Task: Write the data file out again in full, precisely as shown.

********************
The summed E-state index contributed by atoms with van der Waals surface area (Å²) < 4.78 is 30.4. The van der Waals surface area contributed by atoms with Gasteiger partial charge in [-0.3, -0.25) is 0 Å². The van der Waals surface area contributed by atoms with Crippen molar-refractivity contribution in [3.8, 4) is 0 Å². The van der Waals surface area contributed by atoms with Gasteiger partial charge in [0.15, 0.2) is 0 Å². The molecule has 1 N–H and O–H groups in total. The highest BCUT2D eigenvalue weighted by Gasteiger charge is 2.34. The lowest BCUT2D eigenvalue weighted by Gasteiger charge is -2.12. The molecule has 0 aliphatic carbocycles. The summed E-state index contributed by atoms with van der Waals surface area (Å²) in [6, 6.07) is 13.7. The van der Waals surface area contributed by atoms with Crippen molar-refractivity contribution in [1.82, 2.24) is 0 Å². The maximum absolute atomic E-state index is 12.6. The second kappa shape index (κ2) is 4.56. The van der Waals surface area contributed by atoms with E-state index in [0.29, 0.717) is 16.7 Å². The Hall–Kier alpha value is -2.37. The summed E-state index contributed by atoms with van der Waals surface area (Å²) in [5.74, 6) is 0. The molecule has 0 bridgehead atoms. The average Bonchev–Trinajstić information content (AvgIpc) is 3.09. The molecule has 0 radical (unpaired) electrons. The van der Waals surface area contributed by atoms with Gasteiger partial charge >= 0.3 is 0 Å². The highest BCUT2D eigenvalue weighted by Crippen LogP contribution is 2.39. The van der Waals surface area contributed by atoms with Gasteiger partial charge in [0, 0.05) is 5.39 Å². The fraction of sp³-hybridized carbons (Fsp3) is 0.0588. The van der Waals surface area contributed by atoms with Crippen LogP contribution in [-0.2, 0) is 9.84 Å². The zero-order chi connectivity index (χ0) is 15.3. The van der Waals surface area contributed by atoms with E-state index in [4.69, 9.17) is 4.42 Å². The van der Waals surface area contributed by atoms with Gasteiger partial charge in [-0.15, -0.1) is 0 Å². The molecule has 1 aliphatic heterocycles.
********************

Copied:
The summed E-state index contributed by atoms with van der Waals surface area (Å²) < 4.78 is 30.4. The van der Waals surface area contributed by atoms with Gasteiger partial charge in [-0.3, -0.25) is 0 Å². The van der Waals surface area contributed by atoms with Crippen molar-refractivity contribution in [3.8, 4) is 0 Å². The van der Waals surface area contributed by atoms with Gasteiger partial charge in [0.15, 0.2) is 0 Å². The molecule has 1 N–H and O–H groups in total. The highest BCUT2D eigenvalue weighted by Gasteiger charge is 2.34. The lowest BCUT2D eigenvalue weighted by Gasteiger charge is -2.12. The molecule has 0 aliphatic carbocycles. The summed E-state index contributed by atoms with van der Waals surface area (Å²) in [6, 6.07) is 13.7. The van der Waals surface area contributed by atoms with Crippen molar-refractivity contribution in [1.82, 2.24) is 0 Å². The maximum absolute atomic E-state index is 12.6. The second kappa shape index (κ2) is 4.56. The van der Waals surface area contributed by atoms with E-state index in [0.29, 0.717) is 16.7 Å². The Hall–Kier alpha value is -2.37. The summed E-state index contributed by atoms with van der Waals surface area (Å²) in [5.74, 6) is 0. The molecule has 0 bridgehead atoms. The average Bonchev–Trinajstić information content (AvgIpc) is 3.09. The molecule has 0 radical (unpaired) electrons. The van der Waals surface area contributed by atoms with Gasteiger partial charge >= 0.3 is 0 Å². The highest BCUT2D eigenvalue weighted by Crippen LogP contribution is 2.39. The van der Waals surface area contributed by atoms with Gasteiger partial charge in [0, 0.05) is 5.39 Å². The fraction of sp³-hybridized carbons (Fsp3) is 0.0588. The van der Waals surface area contributed by atoms with Crippen LogP contribution in [-0.2, 0) is 9.84 Å². The zero-order chi connectivity index (χ0) is 15.3. The van der Waals surface area contributed by atoms with E-state index in [4.69, 9.17) is 4.42 Å². The van der Waals surface area contributed by atoms with Gasteiger partial charge in [-0.15, -0.1) is 0 Å². The molecule has 1 aliphatic heterocycles.